Uhm, so you are not saying that the DBT procedure itself must give positive results (which in you experience is indeed the case), but that * every single specific DBT * must be proven to be able to give positive results in order to be meaningful. Correct? That's a pretty strange point of view - I think that if you're not going to hear differences between, say, different resistors orientation in a circuit thru a DBT test, maybe it's because resistors orientation doesn't have any effect on circuit's sound - imho it has nothing to do with DBT sensitivity or ability to reveal tiny differences. Unless you're persuaded that merely blinding a test affects the sensitivity of the testers, or establishes some sort of hearing threshold on them - I can't really figure out how that could happen.

L.
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Old 12th September 2012, 07:14 PM   #27606
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Originally Posted by RNMarsh View Post
After a 1/2 hour phone call describing the quality and nature of the sound I was to hear and asking me to listen "deeper" after several attempts.... i finally did hear it. A low freq steady tone. (probably a ac line harmonic). Afterwards i heard it easily and always when I put on the headphones. It was subtle but it was there. Surely would not be heard in a dbt between mic preamps. -Thx RNm
I see in further reading my observation has already been touched on.
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Old 12th September 2012, 07:21 PM   #27607
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Originally Posted by coluke View Post
No explanation at all - was only speculating on my experience when switching between CD and SACD versions of the same program; it sometimes happened that after discovering in the SACD some details I had never heard before, I noticed I was able to hear the very same details when reverting back to the CD version. Bias power...?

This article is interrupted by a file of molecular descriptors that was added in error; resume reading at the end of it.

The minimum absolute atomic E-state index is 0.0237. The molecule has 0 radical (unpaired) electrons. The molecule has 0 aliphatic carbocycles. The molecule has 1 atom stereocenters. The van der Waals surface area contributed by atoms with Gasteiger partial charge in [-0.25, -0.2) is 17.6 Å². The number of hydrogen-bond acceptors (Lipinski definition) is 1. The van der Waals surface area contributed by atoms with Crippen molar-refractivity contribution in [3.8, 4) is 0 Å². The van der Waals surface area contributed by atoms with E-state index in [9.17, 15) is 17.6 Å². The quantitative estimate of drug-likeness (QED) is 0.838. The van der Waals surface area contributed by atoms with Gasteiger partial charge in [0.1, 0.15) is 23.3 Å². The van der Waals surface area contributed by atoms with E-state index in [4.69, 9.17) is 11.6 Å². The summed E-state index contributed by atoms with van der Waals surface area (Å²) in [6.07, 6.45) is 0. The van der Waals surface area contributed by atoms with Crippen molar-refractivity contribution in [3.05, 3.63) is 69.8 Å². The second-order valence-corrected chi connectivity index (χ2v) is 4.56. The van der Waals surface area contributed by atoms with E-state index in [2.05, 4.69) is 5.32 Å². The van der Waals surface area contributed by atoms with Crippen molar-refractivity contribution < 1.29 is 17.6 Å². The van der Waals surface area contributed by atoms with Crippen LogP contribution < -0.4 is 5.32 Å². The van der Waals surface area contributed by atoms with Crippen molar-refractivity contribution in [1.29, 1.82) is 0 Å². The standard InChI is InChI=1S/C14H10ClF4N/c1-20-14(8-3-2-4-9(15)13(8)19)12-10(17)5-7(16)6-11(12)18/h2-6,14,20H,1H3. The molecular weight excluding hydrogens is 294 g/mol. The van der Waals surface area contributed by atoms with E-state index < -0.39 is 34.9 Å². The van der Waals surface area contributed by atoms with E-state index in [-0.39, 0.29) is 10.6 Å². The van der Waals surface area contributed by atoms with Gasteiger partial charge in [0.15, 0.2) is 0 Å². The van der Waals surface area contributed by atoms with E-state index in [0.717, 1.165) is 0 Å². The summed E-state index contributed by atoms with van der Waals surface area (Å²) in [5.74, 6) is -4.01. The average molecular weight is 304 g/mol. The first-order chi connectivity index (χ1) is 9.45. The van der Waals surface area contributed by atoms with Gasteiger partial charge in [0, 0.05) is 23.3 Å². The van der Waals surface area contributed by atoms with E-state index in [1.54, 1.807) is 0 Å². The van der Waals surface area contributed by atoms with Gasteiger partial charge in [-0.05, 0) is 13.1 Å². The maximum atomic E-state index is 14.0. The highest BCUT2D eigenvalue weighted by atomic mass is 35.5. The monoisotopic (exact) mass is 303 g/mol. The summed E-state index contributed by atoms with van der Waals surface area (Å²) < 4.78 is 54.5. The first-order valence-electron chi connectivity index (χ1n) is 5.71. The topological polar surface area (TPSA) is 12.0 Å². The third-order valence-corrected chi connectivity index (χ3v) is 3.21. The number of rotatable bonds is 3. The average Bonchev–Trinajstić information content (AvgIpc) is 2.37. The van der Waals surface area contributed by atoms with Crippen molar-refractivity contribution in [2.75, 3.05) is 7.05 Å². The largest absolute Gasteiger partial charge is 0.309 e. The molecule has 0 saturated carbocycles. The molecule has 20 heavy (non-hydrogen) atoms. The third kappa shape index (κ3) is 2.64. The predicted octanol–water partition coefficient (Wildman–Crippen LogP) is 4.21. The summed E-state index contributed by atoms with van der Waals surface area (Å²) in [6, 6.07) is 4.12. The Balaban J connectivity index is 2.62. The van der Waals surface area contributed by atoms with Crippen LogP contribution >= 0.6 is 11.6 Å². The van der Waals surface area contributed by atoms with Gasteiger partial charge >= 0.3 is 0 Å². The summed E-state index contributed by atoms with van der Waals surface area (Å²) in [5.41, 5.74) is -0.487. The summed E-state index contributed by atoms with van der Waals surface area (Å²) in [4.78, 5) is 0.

L.
Its sometimes in the mastering when talking CDs and SACDs. Not all SACDs are mastered the same as their CD counterparts (thank God). The target audience for SACDs is not the car stereo or the boom box; it is a bit more driven by sound quality. Of course the format is superior, but that is not all there is to it - mastering differences are important. I've heard many SACDs that are just as crappy as the CD - probably mastered the same. I've heard SACDs that are far better sounding, and it may very well be largely attributable to better mastering. I've also heard exceptional CDs. Many variables in play (so to speak).

Cheers,
Bob
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Old 12th September 2012, 07:30 PM   #27608
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Originally Posted by SY View Post
Mike, that's the point of ABX or tests with a similar structure- the listener is free at any point to switch back and forth "sighted" between A and B. If the listener wants to spend time doing that to get a handle on the differences before beginning his guesses, that's fine.

Sorting tests are a bit tougher unless the listener is given a known pair of references.
Then this would be a valid approach in my mind. I never spent the effort to sort through the different types. I always have a reference I've grown familiar with when I'm listening to changes I'm making.
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Old 12th September 2012, 08:27 PM   #27609
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Originally Posted by coluke View Post
Uhm, so you are not saying that the DBT procedure itself must give positive results (which in you experience is indeed the case), but that * every single specific DBT * must be proven to be able to give positive results in order to be meaningful. Correct?
Yes, when we refer to a certain exact test procedure. Once a certain procedure demonstrates the ability to give, even at times, positive results, that procedure is correct, or meaningful. Now, we need to be attentive to the words *exact procedure*.
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Old 12th September 2012, 09:32 PM   #27610
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As I have previously pointed out Joshua any scientifically valid test must contain a falsifiable hypothesis.

I suppose depending upon your disposition , (whether you are a glass half full or glass half empty type), you can look at either falsified or not, as positive, or negative, or visa versa.